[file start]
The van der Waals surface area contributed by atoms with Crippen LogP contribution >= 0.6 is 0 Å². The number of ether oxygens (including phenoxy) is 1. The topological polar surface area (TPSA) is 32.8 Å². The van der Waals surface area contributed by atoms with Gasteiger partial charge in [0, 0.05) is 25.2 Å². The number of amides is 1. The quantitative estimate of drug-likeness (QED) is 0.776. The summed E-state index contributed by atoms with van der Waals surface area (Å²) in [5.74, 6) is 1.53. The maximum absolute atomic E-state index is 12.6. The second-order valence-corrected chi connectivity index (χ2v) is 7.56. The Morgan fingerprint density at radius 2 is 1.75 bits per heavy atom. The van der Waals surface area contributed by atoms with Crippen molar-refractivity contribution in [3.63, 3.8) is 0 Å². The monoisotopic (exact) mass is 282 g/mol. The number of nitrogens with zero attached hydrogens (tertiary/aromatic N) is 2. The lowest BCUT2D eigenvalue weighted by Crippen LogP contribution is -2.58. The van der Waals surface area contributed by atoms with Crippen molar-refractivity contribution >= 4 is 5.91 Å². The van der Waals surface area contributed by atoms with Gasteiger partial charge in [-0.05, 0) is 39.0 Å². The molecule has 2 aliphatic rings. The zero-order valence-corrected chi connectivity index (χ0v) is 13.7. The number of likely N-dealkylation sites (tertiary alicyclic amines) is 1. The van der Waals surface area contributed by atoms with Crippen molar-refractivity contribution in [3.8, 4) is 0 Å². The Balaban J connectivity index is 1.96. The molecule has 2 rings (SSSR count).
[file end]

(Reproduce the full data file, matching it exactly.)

The van der Waals surface area contributed by atoms with Crippen LogP contribution >= 0.6 is 0 Å². The number of ether oxygens (including phenoxy) is 1. The topological polar surface area (TPSA) is 32.8 Å². The van der Waals surface area contributed by atoms with Gasteiger partial charge in [0, 0.05) is 25.2 Å². The number of amides is 1. The quantitative estimate of drug-likeness (QED) is 0.776. The summed E-state index contributed by atoms with van der Waals surface area (Å²) in [5.74, 6) is 1.53. The maximum absolute atomic E-state index is 12.6. The second-order valence-corrected chi connectivity index (χ2v) is 7.56. The Morgan fingerprint density at radius 2 is 1.75 bits per heavy atom. The van der Waals surface area contributed by atoms with Crippen molar-refractivity contribution in [3.63, 3.8) is 0 Å². The monoisotopic (exact) mass is 282 g/mol. The number of nitrogens with zero attached hydrogens (tertiary/aromatic N) is 2. The lowest BCUT2D eigenvalue weighted by Crippen LogP contribution is -2.58. The van der Waals surface area contributed by atoms with Crippen molar-refractivity contribution >= 4 is 5.91 Å². The van der Waals surface area contributed by atoms with Gasteiger partial charge in [-0.05, 0) is 39.0 Å². The molecule has 2 aliphatic rings. The zero-order valence-corrected chi connectivity index (χ0v) is 13.7. The number of likely N-dealkylation sites (tertiary alicyclic amines) is 1. The van der Waals surface area contributed by atoms with Crippen molar-refractivity contribution in [3.8, 4) is 0 Å². The Balaban J connectivity index is 1.96. The molecule has 2 rings (SSSR count).